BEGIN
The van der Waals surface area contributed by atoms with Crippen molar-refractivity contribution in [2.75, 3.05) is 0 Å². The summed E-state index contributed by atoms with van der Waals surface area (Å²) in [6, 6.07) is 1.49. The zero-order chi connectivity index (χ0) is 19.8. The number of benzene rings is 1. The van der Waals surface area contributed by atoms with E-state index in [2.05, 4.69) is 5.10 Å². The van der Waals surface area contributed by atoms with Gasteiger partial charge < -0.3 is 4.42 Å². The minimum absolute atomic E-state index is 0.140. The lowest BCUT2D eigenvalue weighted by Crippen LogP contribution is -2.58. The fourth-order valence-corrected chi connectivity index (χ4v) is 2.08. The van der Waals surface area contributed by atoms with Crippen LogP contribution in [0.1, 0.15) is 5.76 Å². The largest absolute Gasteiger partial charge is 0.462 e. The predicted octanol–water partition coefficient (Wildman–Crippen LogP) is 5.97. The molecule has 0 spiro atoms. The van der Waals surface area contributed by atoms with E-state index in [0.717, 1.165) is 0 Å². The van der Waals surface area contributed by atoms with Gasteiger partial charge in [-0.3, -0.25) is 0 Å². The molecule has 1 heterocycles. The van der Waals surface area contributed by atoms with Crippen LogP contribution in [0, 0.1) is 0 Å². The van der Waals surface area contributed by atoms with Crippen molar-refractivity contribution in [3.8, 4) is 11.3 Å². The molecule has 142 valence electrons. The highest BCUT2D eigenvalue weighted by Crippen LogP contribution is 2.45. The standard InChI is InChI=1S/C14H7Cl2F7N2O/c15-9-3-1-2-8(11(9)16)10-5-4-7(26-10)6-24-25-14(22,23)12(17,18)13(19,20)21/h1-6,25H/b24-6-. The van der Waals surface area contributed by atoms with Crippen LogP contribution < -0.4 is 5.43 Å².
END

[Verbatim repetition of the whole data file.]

The van der Waals surface area contributed by atoms with Crippen molar-refractivity contribution in [2.75, 3.05) is 0 Å². The summed E-state index contributed by atoms with van der Waals surface area (Å²) in [6, 6.07) is 1.49. The zero-order chi connectivity index (χ0) is 19.8. The number of benzene rings is 1. The van der Waals surface area contributed by atoms with E-state index in [2.05, 4.69) is 5.10 Å². The van der Waals surface area contributed by atoms with Gasteiger partial charge < -0.3 is 4.42 Å². The minimum absolute atomic E-state index is 0.140. The lowest BCUT2D eigenvalue weighted by Crippen LogP contribution is -2.58. The fourth-order valence-corrected chi connectivity index (χ4v) is 2.08. The van der Waals surface area contributed by atoms with Crippen LogP contribution in [0.1, 0.15) is 5.76 Å². The largest absolute Gasteiger partial charge is 0.462 e. The predicted octanol–water partition coefficient (Wildman–Crippen LogP) is 5.97. The molecule has 0 spiro atoms. The van der Waals surface area contributed by atoms with E-state index in [0.717, 1.165) is 0 Å². The van der Waals surface area contributed by atoms with Gasteiger partial charge in [-0.3, -0.25) is 0 Å². The molecule has 1 heterocycles. The van der Waals surface area contributed by atoms with Crippen LogP contribution in [0, 0.1) is 0 Å². The van der Waals surface area contributed by atoms with Crippen molar-refractivity contribution in [3.8, 4) is 11.3 Å². The molecule has 142 valence electrons. The highest BCUT2D eigenvalue weighted by Crippen LogP contribution is 2.45. The standard InChI is InChI=1S/C14H7Cl2F7N2O/c15-9-3-1-2-8(11(9)16)10-5-4-7(26-10)6-24-25-14(22,23)12(17,18)13(19,20)21/h1-6,25H/b24-6-. The van der Waals surface area contributed by atoms with Crippen LogP contribution < -0.4 is 5.43 Å².